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Tom Lantos Leaves Mark on Global Internet Freedom

Many kind words have been said in the last 24 hours about the life and legacy of Congressman Tom Lantos, a champion of human rights who died over the weekend. It’s difficult to add anything meaningful to those tributes. But since this is an Internet policy blog, it is worth adding a postscript about Rep.

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New Budget Makes IRS Tracking Proposal History (hopefully)

In May, we wrote a widely circulated policy post highlighting the privacy issues involved in an Internal Revenue Service (IRS) proposal that would require “brokers” – including online auction sites like eBay – to collect the Social Security numbers of millions of users. The plan was part of the Bush budget proposal to…

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REAL ID for Sudafed? Call it ‘Mission Creep’

Just five days after the Department of Homeland Security released the final regulations to implement the REAL ID Act, DHS Assistant Secretary for Policy Stewart Baker suggested yet another terrifying use of the controversial ID card: to buy Sudafed. This followed the Department’s official position in the final rules that it has no intention of turning REAL ID into…

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Thoughts on the Microsoft-Yahoo Deal

CDT is still considering the policy implications of Microsoft’s unsolicited takeover offer for Yahoo. Clearly, this would have a major impact on the Internet. Our colleague, and CDT Fellow, Peter Swire has a detailed summary that he posted to the Center for American Progress Web site. He also sent us…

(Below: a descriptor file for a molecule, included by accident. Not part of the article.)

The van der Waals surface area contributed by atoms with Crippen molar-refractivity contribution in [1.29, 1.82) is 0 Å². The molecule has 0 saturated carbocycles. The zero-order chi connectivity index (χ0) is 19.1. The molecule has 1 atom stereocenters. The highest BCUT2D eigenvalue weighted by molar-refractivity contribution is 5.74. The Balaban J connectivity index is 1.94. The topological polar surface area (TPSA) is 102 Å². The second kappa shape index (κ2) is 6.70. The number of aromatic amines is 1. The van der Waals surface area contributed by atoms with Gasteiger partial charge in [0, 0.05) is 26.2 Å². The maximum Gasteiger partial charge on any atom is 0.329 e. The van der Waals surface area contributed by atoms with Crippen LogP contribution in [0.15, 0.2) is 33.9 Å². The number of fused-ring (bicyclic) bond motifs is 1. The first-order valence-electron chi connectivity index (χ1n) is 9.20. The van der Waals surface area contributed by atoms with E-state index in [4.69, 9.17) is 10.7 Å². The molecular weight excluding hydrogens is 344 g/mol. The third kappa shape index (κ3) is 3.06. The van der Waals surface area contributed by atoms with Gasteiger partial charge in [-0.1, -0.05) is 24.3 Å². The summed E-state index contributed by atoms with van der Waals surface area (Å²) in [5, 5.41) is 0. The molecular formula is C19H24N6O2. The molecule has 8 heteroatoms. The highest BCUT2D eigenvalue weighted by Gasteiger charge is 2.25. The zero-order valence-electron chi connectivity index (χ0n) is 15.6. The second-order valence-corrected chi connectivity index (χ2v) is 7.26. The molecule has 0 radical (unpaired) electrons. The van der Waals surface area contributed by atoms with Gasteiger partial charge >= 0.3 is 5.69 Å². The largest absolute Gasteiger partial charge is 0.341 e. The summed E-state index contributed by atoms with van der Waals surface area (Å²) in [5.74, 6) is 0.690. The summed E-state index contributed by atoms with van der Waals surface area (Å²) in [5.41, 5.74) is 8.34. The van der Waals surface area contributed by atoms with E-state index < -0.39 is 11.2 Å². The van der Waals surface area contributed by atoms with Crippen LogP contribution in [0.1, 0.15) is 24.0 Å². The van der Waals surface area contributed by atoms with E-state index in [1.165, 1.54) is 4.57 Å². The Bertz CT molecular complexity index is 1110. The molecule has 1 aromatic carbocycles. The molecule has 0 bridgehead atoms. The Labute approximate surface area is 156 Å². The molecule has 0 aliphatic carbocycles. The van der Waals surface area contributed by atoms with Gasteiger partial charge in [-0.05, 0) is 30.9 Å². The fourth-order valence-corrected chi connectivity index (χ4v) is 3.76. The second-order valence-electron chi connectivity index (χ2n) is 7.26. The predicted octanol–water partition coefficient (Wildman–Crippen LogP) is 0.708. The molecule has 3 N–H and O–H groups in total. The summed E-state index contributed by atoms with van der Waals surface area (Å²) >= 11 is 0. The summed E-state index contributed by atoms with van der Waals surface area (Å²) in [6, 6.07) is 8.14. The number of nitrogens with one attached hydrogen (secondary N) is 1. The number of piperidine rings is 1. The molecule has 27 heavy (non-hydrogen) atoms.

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International Privacy Day: January 28, 2008

This year, North America joins 27 European countries to celebrate Data Privacy Day. Beginning January, 28th, the week-long event is punctuated by several efforts looking to raise the visibility of privacy issues at home and abroad. The International Association of Privacy Professionals has put together some nice resources for the occasion. CDT will be involved in several relevant…

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FTC Takes On Sanford Wallace… Again

Earlier this week, the FTC filed a new brief against notorious spammer/spyware purveyor Sanford Wallace, and his partner Walter Rines, for violating the default judgment against them that was originally based on CDT’s 2004 petition. Good to see that the Commission is not letting Wallace and Rines slip, but let’s hope that they can collect more…

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OMB Continues Progress on Privacy

The Office of Management and Budget has been quietly ramping up its privacy requirements. Since the security scare of having a Veteran Affairs laptop containing the personal information of 26.5 million veteran and active-duty military stolen was resolved, OMB has offered no less than six memos related to privacy: M-07-19, FY 2007 Reporting Instructions for the Federal Information…

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White House Probably Violated Federal Records Act in Lost E-Mails

The Washington Post reported today that Rep. Henry Waxman (D-CA), Chairman of the House Oversight and Government Reform Committee, is investigating a 473 day gap in White House e-mail storage. The White House response suggest that they just don’t have a good system in place to preserve e-mail This should be of great concern considering the fact…

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Regulations.gov unleashes wealth of information for users

In 2003, Regulations.gov was unveiled, promising to allow individuals to more easily find and comment on proposed rules being considered by federal agencies. New features promise to allow users more flexible search and open a treasure trove of information to remixing by third parties, thanks to an RSS feed of information from the Federal Register. Regulations.gov was intended to…

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